Roseman could look to make minor additions to the 2022 Eagles roster. He did the same thing this past offseason, inking veteran defenders like safety Anthony Harris and cornerback Steven Nelson to one-year deals worth $4 million or less. The Eagles could lose both Derek Barnett and Ryan Kerrigan in free agency. Ingram would give Philadelphia a stop-gap option at what should be an affordable price.
Ingram would give the Cincinnati Bengals a depth piece
After a worst-to-first season that’s seen them capture the AFC North title, the Bengals look to be set up for years of success. With young cores on both sides of the ball, Cincinnati now finds itself in a position to add finishing touches to its roster. They’re projected to have nearly $60 million in 2022 cap space, so they should be able to land anyone they want.
Much of the Bengals’ funds should go towards improving Joe Burrow’s offensive line. Yet, the club has been searching for a reliable third edge rusher for some time. 2021 free-agent addition Trey Hendrickson has been a godsend. Sam Hubbard recently signed an extension, and while he’s solid, Cincinnati could use another rotational piece up front. Ingram is as dependable as they come. He’d allow the Bengals to push unproven options like Cameron Sample and Wyatt Ray further down the depth chart.
The Green Bay Packers may need to rebuild their pass rush
The Packers are going to be one of the most interesting teams of the 2022 offseason. The Aaron Rodgers drama aside, Green Bay is projected to be $40 million over the cap next year — and that’s without free agent Davante Adams accounted for.
If the Packers can convince Rodgers to stick around, they could extend his contract and alleviate some of their financial pressure. Even then, Green Bay would likely take a hard look at parting ways with edge rushers Za’Darius Smith and Preston Smith. Cutting both would result in nearly $20 million of dead money. But it would also create more than $28 million in salary-cap space.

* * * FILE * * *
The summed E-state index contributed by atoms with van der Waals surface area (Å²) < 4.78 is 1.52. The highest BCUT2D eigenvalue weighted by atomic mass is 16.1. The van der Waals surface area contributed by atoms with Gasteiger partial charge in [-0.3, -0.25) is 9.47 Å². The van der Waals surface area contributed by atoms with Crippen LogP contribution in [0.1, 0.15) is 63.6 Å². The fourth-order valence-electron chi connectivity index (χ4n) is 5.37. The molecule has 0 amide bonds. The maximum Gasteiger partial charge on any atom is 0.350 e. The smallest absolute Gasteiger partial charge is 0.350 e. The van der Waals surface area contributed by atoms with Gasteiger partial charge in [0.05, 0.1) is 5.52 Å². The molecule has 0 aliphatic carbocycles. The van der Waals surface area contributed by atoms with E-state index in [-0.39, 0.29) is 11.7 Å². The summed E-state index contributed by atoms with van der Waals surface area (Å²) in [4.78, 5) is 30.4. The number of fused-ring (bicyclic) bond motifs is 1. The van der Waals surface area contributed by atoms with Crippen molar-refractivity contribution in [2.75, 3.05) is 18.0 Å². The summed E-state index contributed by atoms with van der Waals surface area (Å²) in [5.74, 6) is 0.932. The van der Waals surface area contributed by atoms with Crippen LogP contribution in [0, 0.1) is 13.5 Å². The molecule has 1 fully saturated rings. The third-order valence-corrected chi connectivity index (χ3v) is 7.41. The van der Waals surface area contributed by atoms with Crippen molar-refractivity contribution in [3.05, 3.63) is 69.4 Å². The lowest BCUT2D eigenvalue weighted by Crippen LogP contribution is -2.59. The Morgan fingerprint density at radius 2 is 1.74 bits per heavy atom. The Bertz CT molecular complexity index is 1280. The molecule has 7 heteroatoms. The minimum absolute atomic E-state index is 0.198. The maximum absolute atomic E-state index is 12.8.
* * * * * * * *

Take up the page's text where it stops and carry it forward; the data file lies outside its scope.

If both Smiths are gone, Ingram would make sense as a replacement. He’d be especially effective rushing the passer in sub-packages. With former first-round pick Rashan Gary now playing like one of the league’s best edge rushers, Ingram wouldn’t be required to serve as Green Bay’s No. 1 threat. He’d be a complementary piece and play a role similar to what he’s done with the Chiefs.
Ingram could help the Tennessee Titans replace Harold Landry
Harold Landry is posting a breakout campaign with 12 sacks through 16 games, but it’s unclear if the Titans will re-sign him. Tennessee will be short on cap space, and they’re already paying fellow edge rusher Bud Dupree $16.5 million annually.
The Titans have let plenty of draft picks walk in recent history. Tennessee declined fifth-year options on Jack Conklin, Corey Davis, and Adoree’ Jackson, and each of them signed elsewhere in free agency. It won’t be a surprise if general manager Jon Robinson doesn’t make a strong push to retain Landry.
But if Landry leaves, the Titans will need to make some moves to solidify a defense that jumped from 28th in expected points added (EPA) per play in 2020 to 10th in 2021. Ingram could present an inexpensive alternative. Tennessee would still likely add a draft pick at edge rusher, but Ingram would be a start.